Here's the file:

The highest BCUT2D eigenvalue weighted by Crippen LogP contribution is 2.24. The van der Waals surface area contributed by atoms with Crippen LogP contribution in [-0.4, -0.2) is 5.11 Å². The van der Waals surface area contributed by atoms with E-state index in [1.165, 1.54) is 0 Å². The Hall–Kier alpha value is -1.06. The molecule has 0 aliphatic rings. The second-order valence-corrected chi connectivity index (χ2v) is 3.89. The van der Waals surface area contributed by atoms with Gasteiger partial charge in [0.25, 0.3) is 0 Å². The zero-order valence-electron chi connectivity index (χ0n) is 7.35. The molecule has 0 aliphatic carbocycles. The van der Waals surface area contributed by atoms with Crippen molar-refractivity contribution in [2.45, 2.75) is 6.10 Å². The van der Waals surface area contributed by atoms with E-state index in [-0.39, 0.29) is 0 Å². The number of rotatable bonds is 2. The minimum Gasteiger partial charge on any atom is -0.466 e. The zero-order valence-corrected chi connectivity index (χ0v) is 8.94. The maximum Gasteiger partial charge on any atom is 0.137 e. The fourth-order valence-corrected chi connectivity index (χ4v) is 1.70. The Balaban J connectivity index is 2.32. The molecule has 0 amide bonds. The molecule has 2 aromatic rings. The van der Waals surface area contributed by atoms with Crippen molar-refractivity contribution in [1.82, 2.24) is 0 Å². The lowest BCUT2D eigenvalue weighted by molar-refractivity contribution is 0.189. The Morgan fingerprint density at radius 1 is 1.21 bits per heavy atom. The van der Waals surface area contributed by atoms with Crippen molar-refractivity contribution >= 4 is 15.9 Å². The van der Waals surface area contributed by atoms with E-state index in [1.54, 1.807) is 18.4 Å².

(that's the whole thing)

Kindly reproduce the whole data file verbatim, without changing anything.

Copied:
The highest BCUT2D eigenvalue weighted by Crippen LogP contribution is 2.24. The van der Waals surface area contributed by atoms with Crippen LogP contribution in [-0.4, -0.2) is 5.11 Å². The van der Waals surface area contributed by atoms with E-state index in [1.165, 1.54) is 0 Å². The Hall–Kier alpha value is -1.06. The molecule has 0 aliphatic rings. The second-order valence-corrected chi connectivity index (χ2v) is 3.89. The van der Waals surface area contributed by atoms with Gasteiger partial charge in [0.25, 0.3) is 0 Å². The zero-order valence-electron chi connectivity index (χ0n) is 7.35. The molecule has 0 aliphatic carbocycles. The van der Waals surface area contributed by atoms with Crippen molar-refractivity contribution in [2.45, 2.75) is 6.10 Å². The van der Waals surface area contributed by atoms with E-state index in [-0.39, 0.29) is 0 Å². The number of rotatable bonds is 2. The minimum Gasteiger partial charge on any atom is -0.466 e. The zero-order valence-corrected chi connectivity index (χ0v) is 8.94. The maximum Gasteiger partial charge on any atom is 0.137 e. The fourth-order valence-corrected chi connectivity index (χ4v) is 1.70. The Balaban J connectivity index is 2.32. The molecule has 0 amide bonds. The molecule has 2 aromatic rings. The van der Waals surface area contributed by atoms with Crippen molar-refractivity contribution in [1.82, 2.24) is 0 Å². The lowest BCUT2D eigenvalue weighted by molar-refractivity contribution is 0.189. The Morgan fingerprint density at radius 1 is 1.21 bits per heavy atom. The van der Waals surface area contributed by atoms with Crippen molar-refractivity contribution >= 4 is 15.9 Å². The van der Waals surface area contributed by atoms with E-state index in [1.54, 1.807) is 18.4 Å².